报告人: Dr. Charlie Catlett (Argonne National Laboratory, USA)
联系人: 陈阳 firstname.lastname@example.org
Urbanization is one of the great challenges and opportunities of this century, inextricably tied to global challenges ranging from climate change to sustainable use of energy and natural resources, and from personal health and safety to accelerating innovation and education. There is a growing science community—spanning nearly every discipline—pursuing research related to these challenges. The availability of urban data has increased over the past few years, in particular through open data initiatives, creating new opportunities for collaboration between academia and local government in areas ranging from scalable data infrastructure to tools for data analytics, along with challenges such as replicability of solutions between cities, integrating and validating data for scientific investigation, and protecting privacy. For many urban questions, however, new data sources will be required with greater spatial and/or temporal resolution, driving innovation in the use of sensors in mobile devices as well as embedding intelligent sensing infrastructure in the built environment. Collectively these data sources also hold promise to begin to integrate computational models associated with individual urban sectors such as transportation, building energy use, or climate. Catlett will discuss the work that Argonne National Laboratory and the University of Chicago are doing in partnership with the City of Chicago and other cities through the Urban Center for Computation and Data (www.UrbanCCD.org), focusing in particular on new opportunities related to embedded systems and experience to date with the Array of Things project in Chicago and partner cities.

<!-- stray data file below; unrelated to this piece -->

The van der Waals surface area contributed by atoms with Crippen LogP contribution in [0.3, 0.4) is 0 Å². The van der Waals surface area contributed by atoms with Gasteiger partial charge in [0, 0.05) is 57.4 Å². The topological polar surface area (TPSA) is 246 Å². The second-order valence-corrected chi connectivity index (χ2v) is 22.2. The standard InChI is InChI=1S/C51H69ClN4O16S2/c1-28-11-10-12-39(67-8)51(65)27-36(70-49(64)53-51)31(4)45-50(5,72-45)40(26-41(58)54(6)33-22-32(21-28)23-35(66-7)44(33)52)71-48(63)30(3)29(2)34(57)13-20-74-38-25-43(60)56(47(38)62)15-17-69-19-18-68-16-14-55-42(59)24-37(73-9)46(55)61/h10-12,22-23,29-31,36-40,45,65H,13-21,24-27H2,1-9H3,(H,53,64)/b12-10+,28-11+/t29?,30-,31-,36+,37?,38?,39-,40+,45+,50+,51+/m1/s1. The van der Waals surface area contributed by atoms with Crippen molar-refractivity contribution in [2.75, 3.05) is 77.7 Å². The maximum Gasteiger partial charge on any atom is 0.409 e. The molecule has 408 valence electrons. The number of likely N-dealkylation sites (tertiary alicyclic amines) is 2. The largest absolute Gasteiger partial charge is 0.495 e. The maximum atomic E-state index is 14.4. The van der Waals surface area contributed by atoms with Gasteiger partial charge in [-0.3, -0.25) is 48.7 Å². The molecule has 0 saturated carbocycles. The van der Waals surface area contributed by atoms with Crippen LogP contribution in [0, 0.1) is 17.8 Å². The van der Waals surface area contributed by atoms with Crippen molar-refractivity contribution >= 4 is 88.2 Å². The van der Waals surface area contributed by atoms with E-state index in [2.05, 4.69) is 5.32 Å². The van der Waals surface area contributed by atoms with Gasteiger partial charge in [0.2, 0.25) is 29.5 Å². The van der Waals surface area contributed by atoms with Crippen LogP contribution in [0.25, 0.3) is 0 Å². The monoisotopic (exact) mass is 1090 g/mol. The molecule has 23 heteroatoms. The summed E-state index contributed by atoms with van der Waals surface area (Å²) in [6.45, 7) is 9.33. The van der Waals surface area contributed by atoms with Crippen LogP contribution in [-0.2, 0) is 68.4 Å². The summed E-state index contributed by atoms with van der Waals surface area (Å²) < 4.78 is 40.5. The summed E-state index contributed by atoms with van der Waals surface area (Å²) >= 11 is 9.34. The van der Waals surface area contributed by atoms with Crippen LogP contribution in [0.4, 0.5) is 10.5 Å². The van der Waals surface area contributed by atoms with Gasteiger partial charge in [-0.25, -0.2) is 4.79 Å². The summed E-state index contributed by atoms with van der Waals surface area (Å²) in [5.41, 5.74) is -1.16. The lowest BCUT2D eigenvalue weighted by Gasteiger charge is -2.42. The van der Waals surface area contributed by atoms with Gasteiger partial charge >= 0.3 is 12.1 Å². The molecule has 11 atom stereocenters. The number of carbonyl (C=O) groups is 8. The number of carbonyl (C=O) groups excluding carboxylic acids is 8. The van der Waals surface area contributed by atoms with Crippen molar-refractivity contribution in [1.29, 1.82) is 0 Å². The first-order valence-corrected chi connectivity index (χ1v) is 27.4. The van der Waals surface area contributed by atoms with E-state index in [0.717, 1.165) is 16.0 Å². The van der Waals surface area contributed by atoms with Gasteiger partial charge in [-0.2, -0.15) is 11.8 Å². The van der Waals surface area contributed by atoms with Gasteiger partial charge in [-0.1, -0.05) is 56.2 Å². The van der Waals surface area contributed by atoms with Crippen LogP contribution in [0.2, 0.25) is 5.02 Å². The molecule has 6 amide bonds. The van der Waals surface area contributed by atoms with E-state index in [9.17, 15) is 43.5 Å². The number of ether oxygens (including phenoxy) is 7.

Charlie Catlett is the founding director of the Urban Center for Computation and Data, UrbanCCD, an interdisciplinary center that explores science-based approaches to understanding, designing, and sustainably operating cities, applying expertise, tools, and resources from computational modeling, data analytics, and embedded systems. He currently leads the NSF-funded Array of Things project, establishing a 500-node network of intelligent sensor and edge computing units in Chicago, based on the Argonne-developed Waggle platform.
Charlie is a Senior Computer Scientist at Argonne National Laboratory and a Senior Fellow at the Computation Institute of the University of Chicago and Argonne National Laboratory, the University of Chicago’s Mansueto Institute for Urban Sciences, and at the University of Chicago’s Harris School of Public Policy.
From 2007 to 2011 he was Argonne’s Chief Information Officer, and from 2004 to 2007 he directed the NSF TeraGrid—a nationally distributed supercomputing facility involving fifteen universities and federal laboratories. From 1999 to 2004 Charlie created I-WIRE, an optical network that connects research institutions in Chicago and downstate Illinois to support advanced research and education.
Before joining UChicago and Argonne in 2000, Charlie was Chief Technology Officer at the National Center for Supercomputing Applications at the University of Illinois at Urbana-Champaign. From 1985 he participated in the development of the Internet, and was integrally involved in the launch of the NCSA Mosaic web browser and exponential growth of the Internet.
Recognized as one of 25 “Doers, Dreamers & Drivers” of 2016 by Government Technology magazine and in 2014 as one of Chicago’s “Tech 50” technology leaders by Crain’s Chicago Business, Charlie is a Computer Engineering graduate of the University of Illinois at Urbana-Champaign.